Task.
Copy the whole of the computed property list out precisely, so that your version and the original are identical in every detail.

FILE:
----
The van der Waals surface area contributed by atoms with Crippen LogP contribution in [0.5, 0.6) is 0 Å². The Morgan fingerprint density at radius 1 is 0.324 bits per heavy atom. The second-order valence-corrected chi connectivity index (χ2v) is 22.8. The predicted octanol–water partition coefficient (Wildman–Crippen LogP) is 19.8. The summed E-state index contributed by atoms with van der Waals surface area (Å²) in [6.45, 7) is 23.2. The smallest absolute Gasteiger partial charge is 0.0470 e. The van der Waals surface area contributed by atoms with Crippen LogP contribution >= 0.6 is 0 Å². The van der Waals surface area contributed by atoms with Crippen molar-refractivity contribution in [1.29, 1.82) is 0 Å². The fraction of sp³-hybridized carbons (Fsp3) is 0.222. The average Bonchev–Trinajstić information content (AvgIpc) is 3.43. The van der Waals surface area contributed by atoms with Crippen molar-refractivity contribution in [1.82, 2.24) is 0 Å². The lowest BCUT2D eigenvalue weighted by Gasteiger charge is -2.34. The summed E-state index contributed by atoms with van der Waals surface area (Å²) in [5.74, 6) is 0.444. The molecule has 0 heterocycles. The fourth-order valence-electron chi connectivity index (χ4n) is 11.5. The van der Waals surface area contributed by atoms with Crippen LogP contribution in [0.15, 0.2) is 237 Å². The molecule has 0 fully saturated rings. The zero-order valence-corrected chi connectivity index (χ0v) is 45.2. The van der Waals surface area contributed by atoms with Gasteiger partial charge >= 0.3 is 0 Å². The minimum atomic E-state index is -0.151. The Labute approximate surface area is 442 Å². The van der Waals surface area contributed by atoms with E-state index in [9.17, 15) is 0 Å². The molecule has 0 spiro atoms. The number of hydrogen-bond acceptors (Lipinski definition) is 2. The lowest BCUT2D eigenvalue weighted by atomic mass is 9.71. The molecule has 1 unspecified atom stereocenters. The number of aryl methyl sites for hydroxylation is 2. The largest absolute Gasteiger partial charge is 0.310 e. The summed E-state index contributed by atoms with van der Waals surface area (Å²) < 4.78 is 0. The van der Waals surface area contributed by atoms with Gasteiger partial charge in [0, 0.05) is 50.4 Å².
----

The van der Waals surface area contributed by atoms with Crippen LogP contribution in [0.5, 0.6) is 0 Å². The Morgan fingerprint density at radius 1 is 0.324 bits per heavy atom. The second-order valence-corrected chi connectivity index (χ2v) is 22.8. The predicted octanol–water partition coefficient (Wildman–Crippen LogP) is 19.8. The summed E-state index contributed by atoms with van der Waals surface area (Å²) in [6.45, 7) is 23.2. The smallest absolute Gasteiger partial charge is 0.0470 e. The van der Waals surface area contributed by atoms with Crippen LogP contribution >= 0.6 is 0 Å². The van der Waals surface area contributed by atoms with Crippen molar-refractivity contribution in [1.29, 1.82) is 0 Å². The fraction of sp³-hybridized carbons (Fsp3) is 0.222. The average Bonchev–Trinajstić information content (AvgIpc) is 3.43. The van der Waals surface area contributed by atoms with Crippen molar-refractivity contribution in [1.82, 2.24) is 0 Å². The lowest BCUT2D eigenvalue weighted by Gasteiger charge is -2.34. The summed E-state index contributed by atoms with van der Waals surface area (Å²) in [5.74, 6) is 0.444. The molecule has 0 heterocycles. The fourth-order valence-electron chi connectivity index (χ4n) is 11.5. The van der Waals surface area contributed by atoms with Crippen LogP contribution in [0.15, 0.2) is 237 Å². The molecule has 0 fully saturated rings. The zero-order valence-corrected chi connectivity index (χ0v) is 45.2. The van der Waals surface area contributed by atoms with Gasteiger partial charge >= 0.3 is 0 Å². The minimum atomic E-state index is -0.151. The Labute approximate surface area is 442 Å². The van der Waals surface area contributed by atoms with E-state index in [9.17, 15) is 0 Å². The molecule has 0 spiro atoms. The number of hydrogen-bond acceptors (Lipinski definition) is 2. The lowest BCUT2D eigenvalue weighted by atomic mass is 9.71. The molecule has 1 unspecified atom stereocenters. The number of aryl methyl sites for hydroxylation is 2. The largest absolute Gasteiger partial charge is 0.310 e. The summed E-state index contributed by atoms with van der Waals surface area (Å²) < 4.78 is 0. The van der Waals surface area contributed by atoms with Gasteiger partial charge in [0, 0.05) is 50.4 Å².